Tag Archives: Visualization

What does it mean to have a visual processing problem?

The Visual Learning Center offers 
developmental optometry & vision therapy
in Olney, Maryland, near Silver Spring.

A visual processing problem is a type of perceptual deficiency that hinders a child’s ability to make sense of information that they take in through their eyes. Reading, writing, learning and countless important everyday activities require strong visual processing skills.

Click here to watch a video about vision problems and learning.

To be able to see clearly is just the beginning, and 20-20 vision is not enough. It is the brain, not the eyes, that interprets and applies visual data. A visual processing problem occurs when there is a disruption or inefficiency in the way the brain processes information after the eyes see something.

Vision requires healthy neurological activity and communication between the eyes and the brain within a complex set of mechanisms. A visual processing problem results when this system either hasn’t developed properly or it has been damaged in some way.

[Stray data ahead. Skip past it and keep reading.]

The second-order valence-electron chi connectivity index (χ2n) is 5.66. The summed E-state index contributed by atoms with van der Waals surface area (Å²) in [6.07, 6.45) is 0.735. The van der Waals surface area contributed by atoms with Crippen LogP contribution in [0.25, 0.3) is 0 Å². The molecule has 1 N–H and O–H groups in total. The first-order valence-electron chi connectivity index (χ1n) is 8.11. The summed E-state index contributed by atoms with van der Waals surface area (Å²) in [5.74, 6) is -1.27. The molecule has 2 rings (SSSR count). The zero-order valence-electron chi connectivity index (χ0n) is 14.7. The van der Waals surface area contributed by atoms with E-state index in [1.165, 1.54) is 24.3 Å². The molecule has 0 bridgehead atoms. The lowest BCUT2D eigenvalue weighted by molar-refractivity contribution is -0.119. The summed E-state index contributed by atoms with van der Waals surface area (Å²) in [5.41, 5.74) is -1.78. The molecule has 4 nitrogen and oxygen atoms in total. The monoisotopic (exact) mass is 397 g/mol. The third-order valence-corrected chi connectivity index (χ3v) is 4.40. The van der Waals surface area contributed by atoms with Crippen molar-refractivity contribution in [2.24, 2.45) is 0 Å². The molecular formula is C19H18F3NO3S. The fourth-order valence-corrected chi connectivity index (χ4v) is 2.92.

Click here to download our free guide, “10 Things You Need to Know About Vision”

When a child has a visual processing disorder, they may see clearly and their eyes may function normally, but they may not have the ability effectively and efficiently interpret, categorize, remember, or associate meaning with the images and information in their brain.

Examples of visual processing problems include difficulty with visualization, visual memory, visual processing speed and accuracy,  visual-motor integration and speed, and more.

Visualization is the process of creating a mental picture in the mind. It’s what occurs when someone says to “picture this” or when you’re reading and you imagine the characters and scene in your mind. This process is fundamental to creating and associating meaning. A child with a visualization problem struggles to create that mental picture, so they are missing an important building block of learning.

Visual memory refers to the ability to accurately remember something you see. We have to remember what letters look like, what words look like, and what letters and words mean from sentence to sentence, from page to page, and from day to day. If there is a problem with visual memory, learning of the same material has to occur again and again.